In partnership with the RGK Center for Philanthropy and Civic Service, the Strauss Center is very pleased to announce the acceptance of nine undergraduate students to its 2016-2017 Next Generation Scholars (NGS) program.
The Strauss Center's program on Complex Emergencies and Political Stability in Asia (CEPSA) has developed a methodology to determine areas of climate security vulnerability in South and Southeast Asia. The CEPSA Climate Security Vulnerability Model v1.0 (ACSV 1.0), developed by Strauss Center Distinguished Scholar Dr. Joshua Busby, CEPSA Consultant Todd Smith, CEPSA Research Assistant Nisha Krishnan, and former CEPSA GIS Research Assistant Charles Wight, currently focuses on 11 countries in Asia and identifies areas of chronic climate security vulnerability.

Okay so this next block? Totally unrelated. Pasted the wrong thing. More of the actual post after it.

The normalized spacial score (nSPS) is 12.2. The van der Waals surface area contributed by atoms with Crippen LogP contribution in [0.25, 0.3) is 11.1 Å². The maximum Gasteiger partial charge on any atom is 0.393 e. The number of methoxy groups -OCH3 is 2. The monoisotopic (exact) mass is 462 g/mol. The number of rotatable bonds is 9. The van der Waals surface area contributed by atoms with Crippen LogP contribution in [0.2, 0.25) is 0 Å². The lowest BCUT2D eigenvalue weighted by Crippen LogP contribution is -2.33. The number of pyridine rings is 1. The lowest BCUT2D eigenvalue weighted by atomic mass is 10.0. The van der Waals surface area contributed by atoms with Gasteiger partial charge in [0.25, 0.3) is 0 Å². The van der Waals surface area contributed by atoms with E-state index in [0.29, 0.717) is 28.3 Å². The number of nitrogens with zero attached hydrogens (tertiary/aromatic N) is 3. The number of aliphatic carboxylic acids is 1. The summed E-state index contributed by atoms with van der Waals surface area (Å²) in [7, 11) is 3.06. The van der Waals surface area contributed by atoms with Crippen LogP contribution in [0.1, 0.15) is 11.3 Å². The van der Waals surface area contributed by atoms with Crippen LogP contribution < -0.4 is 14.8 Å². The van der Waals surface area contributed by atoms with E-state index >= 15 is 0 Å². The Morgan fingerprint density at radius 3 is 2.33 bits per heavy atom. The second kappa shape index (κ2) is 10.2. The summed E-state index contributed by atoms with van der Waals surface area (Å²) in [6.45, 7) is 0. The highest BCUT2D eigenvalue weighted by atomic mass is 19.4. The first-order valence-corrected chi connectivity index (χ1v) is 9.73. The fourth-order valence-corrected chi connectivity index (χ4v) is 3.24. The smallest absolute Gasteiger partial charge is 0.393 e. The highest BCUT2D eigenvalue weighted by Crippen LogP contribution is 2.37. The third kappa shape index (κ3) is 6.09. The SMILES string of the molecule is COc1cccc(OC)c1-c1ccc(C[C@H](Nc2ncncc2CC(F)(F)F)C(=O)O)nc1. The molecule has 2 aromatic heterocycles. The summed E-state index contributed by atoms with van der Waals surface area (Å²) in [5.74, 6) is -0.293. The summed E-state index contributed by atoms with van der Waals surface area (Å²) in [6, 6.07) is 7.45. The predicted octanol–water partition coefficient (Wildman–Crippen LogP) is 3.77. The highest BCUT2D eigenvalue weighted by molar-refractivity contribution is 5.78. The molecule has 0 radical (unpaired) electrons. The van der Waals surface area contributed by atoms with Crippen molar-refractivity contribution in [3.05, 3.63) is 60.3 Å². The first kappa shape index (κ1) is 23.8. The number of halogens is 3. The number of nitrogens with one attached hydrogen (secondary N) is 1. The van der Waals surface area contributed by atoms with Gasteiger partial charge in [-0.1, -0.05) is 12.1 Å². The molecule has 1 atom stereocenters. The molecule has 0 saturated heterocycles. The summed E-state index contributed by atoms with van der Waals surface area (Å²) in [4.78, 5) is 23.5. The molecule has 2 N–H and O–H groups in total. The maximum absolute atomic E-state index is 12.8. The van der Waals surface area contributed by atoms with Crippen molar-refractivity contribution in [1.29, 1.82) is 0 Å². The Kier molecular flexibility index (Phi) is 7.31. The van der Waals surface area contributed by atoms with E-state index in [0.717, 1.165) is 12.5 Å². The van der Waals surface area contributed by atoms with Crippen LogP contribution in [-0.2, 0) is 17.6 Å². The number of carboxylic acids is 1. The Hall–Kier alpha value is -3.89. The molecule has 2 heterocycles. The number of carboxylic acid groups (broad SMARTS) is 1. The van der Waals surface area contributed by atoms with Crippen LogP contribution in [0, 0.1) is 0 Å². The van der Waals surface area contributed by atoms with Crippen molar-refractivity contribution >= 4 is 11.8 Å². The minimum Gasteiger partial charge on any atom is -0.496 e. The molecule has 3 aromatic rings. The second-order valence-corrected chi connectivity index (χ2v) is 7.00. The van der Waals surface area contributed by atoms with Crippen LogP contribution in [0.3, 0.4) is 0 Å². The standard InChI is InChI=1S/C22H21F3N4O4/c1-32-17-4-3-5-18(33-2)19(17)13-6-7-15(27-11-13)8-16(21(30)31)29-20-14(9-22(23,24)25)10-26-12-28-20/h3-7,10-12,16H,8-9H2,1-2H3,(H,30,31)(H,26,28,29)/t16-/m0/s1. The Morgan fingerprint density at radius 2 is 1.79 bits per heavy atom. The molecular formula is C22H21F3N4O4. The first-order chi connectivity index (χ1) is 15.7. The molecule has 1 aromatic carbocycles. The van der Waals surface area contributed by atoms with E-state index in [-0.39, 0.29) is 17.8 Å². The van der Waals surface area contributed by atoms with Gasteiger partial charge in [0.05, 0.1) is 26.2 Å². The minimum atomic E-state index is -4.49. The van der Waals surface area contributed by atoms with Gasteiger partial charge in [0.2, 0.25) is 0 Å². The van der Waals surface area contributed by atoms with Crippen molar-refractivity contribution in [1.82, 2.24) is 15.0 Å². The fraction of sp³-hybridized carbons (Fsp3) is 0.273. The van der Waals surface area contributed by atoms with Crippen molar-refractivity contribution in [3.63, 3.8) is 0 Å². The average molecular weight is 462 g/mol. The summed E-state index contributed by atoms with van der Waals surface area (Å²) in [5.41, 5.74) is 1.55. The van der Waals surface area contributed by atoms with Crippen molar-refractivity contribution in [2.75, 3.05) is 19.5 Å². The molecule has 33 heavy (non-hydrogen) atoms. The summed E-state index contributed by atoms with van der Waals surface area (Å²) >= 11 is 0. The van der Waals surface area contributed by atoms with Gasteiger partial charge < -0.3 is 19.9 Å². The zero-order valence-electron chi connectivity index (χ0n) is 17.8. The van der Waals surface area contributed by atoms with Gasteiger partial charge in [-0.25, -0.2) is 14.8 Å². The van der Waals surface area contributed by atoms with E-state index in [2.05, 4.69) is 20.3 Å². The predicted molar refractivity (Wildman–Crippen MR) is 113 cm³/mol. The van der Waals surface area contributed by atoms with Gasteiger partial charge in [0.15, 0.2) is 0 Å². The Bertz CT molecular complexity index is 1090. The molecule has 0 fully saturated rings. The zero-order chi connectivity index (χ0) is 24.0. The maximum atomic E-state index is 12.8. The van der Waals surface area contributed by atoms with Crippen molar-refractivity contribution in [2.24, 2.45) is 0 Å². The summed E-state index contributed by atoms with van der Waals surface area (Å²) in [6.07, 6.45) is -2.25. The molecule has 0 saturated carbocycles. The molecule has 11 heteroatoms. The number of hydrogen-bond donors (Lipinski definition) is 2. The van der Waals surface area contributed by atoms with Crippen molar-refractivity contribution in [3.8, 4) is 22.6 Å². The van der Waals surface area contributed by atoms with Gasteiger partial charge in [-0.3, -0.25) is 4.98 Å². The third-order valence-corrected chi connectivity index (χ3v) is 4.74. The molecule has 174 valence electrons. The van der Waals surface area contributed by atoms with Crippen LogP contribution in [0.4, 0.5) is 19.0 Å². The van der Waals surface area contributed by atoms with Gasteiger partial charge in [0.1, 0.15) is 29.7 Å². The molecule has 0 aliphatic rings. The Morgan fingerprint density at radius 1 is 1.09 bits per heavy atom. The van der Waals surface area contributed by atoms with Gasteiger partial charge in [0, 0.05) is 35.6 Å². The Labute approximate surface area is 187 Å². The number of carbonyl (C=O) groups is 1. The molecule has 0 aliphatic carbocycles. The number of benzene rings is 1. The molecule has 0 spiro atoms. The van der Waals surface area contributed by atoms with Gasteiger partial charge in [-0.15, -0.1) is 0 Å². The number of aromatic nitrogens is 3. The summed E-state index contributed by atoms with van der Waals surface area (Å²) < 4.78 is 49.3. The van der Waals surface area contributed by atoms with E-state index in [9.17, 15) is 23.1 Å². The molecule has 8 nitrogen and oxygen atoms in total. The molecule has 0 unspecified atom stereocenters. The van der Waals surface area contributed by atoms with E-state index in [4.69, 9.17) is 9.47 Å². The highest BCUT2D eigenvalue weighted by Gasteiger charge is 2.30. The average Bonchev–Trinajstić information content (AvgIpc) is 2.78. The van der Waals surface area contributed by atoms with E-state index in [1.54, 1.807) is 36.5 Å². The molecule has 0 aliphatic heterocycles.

In the new June issue of the Armed Conflict Location and Event Data (ACLED) project’s Conflict Trends Report, researchers give a snapshot of political violence in Africa as well as an in-depth analysis of a stabilization in the conflict environment in Libya. The report also includes briefs on escalating offensives and protests in Eastern Democratic Republic of Congo, a geographical shift in clashes in South Sudan, restricted political violence in Sudan due to the rainy season, and increased conflict activity and the threat of the Islamic State in Tunisia.
In early June, Strauss Center Distinguished Scholar Michael E. Webber advised PhD student Nathaniel Putnam's article laying out how the Department of Defense can increase energy efficiency and energy security. Putnam and his advisors focus on how logistics, specifically transportation of resources, can be made more energy efficient at base camps.